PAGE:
Is Jiu-Jitsu better than Karate? Comparison of Two Popular Martial Arts in 2021

BJJ Grappling

Whether or not BJJ is better than karate depends on the reason why you’re learning either martial art. If you’re thinking about self-defense, hands down, BJJ is better than Karate. But if you’re interested in striking and awesome fight moves, then Karate may be better.

Now to really understand which one is better it is important to know a bit about the background of these two arts to make a reasonable comparison.

The etymology of the word “Jiu-Jitsu” suggests that the term comprises of two segments – “Jiu” (gentle) and “Jitsu” (art), which makes it a “gentle art.” It is self-explanatory from its name that Jiu-Jitsu is not an extreme form of martial art, rather it is a completely non-violent one. Jiu-Jitsu practitioners solely depend on timing, angles, pressure, and leverage to approach their opponents. Karate, on the other hand, involves striking and kicking as defensive tactics. While it is not obviously easy to decide whether Jiu-jitsu is more effective than Karate, this article will provide you with enough information about these two forms of martial arts.

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Brief history 

When it comes to Ju-Jitsu, the founder of Judo, Kano Jigoro, sent his 5 best students abroad to demonstrate the art of Judo. Mitsuyo Maeda, considered to be the first mixed martial artist of the modern era, was included in the group of five. Maeda went to travel the world and displayed demonstrations in every country he traveled to.

When Maeda went to Brazil, a young man by the name of Carlos Gracie was among the audience in one of Maeda’s demonstrations. Carlos showed his eagerness to be trained by Maeda. Maeda trained Carlos for several years, and after Maeda moved on from Brazil, Carlos started his own Judo school to train others. Carlos was assisted by his brothers in the process of teaching Judo to new students, but one of the brothers, Helio Gracie, could not join them due to his physical weakness. Helio started to modify his brothers’ techniques to develop a simpler style of fighting, which replaced the stand-up form of fighting that most martial arts include.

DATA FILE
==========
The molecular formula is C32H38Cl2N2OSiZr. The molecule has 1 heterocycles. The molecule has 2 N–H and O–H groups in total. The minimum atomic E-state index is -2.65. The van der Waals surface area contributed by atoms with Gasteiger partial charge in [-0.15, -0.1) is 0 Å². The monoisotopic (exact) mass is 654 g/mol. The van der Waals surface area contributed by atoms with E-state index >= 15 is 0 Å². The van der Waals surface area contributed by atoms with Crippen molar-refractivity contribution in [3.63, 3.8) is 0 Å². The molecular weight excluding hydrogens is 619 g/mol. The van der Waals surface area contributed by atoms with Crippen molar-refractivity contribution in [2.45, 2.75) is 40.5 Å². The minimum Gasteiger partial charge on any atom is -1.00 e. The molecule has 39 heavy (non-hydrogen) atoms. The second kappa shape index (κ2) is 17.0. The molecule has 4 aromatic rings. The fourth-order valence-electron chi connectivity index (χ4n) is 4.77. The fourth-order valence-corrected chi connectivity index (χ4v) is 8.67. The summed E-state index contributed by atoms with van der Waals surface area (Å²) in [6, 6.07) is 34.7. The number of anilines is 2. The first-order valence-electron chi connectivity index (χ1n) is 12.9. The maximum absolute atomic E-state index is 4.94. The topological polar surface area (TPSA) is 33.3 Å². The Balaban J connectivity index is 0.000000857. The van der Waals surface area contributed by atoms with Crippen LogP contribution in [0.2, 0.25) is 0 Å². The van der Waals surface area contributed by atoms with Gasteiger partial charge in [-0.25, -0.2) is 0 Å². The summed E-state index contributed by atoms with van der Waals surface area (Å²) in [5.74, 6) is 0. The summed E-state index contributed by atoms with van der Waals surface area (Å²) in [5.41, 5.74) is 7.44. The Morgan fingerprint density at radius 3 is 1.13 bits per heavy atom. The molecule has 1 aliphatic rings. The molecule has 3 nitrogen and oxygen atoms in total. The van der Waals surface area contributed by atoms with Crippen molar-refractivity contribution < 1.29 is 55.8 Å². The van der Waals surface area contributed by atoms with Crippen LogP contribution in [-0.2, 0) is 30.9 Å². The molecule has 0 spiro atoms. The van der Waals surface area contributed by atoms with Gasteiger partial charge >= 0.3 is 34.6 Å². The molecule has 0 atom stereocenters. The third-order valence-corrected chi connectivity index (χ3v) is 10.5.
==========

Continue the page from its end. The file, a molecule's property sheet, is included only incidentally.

This new style promoted by Helio turned out to be extremely efficient. Helio was able to defeat his larger and physically stronger brothers with the techniques he developed. He used leverage techniques to bring stronger opponents down to the ground. Brazilian Jiu-Jitsu combines ground techniques, torsions, and submissions to be recognized as an extremely effective fighting technique. The simplicity of this art form enables fighters to focus on a small number of techniques and master them. 

The origin of Karate is debatable. Karate is sometimes presumed to be invented by Indian monks who wanted to use it as a tool to defend themselves with bare hands. Another origin story suggests that it was developed by the native inhabitants of the Ryukyu kingdom, which is an island kingdom that ruled the Japanese Ryukyu islands from the 15th to the 19th century.

The martial art that is now Karate gained popularity in the Ryukyu kingdom and borrowed from the Chinese Kung Fu. When the empire of Japan annexed the Ryukyu kingdom in 1879, the Ryukyuan people took the martial art to the mainland when they migrated in search of work.

The martial art received nationwide applause as the Japanese education ministry invited the father of modern Karate, Funakoshi, to give a demonstration in Tokyo. Karate clubs started to emerge gradually in major Japanese universities, and almost every large Japanese university opened a Karate club by 1932.

International recognition of Karate owes to the American occupation of Okinawa island after the second world war. Americans became familiar with the martial art form of Karate, and they disseminated their learnings as they returned home. Due to an increasing preference for Karate as a martial arts form, Japanese instructors started to move to America and other parts of the world, making Karate a widely practiced martial art form all over the world. Movies on martial arts also predominantly promoted Karate, and it is still one of the most frequently practiced martial arts globally.

Unlike Jiu-Jitsu, Karate relies solely on the striking ability of the hands and feet

Karate Sparring

Which is the better one – Jiu-Jitsu or Karate? 

Brazilian Jiu-Jitsu does not involve striking like Karate, but its practitioners definitely know how to throw a punch when the situation demands. Jiu-Jitsu uses strikes to subdue opponents, grapple them, or to defend oneself from being grappled. On the contrary, Karate puts a great deal of emphasis on the striking power from standing positions, getting rid of any ground fight if possible.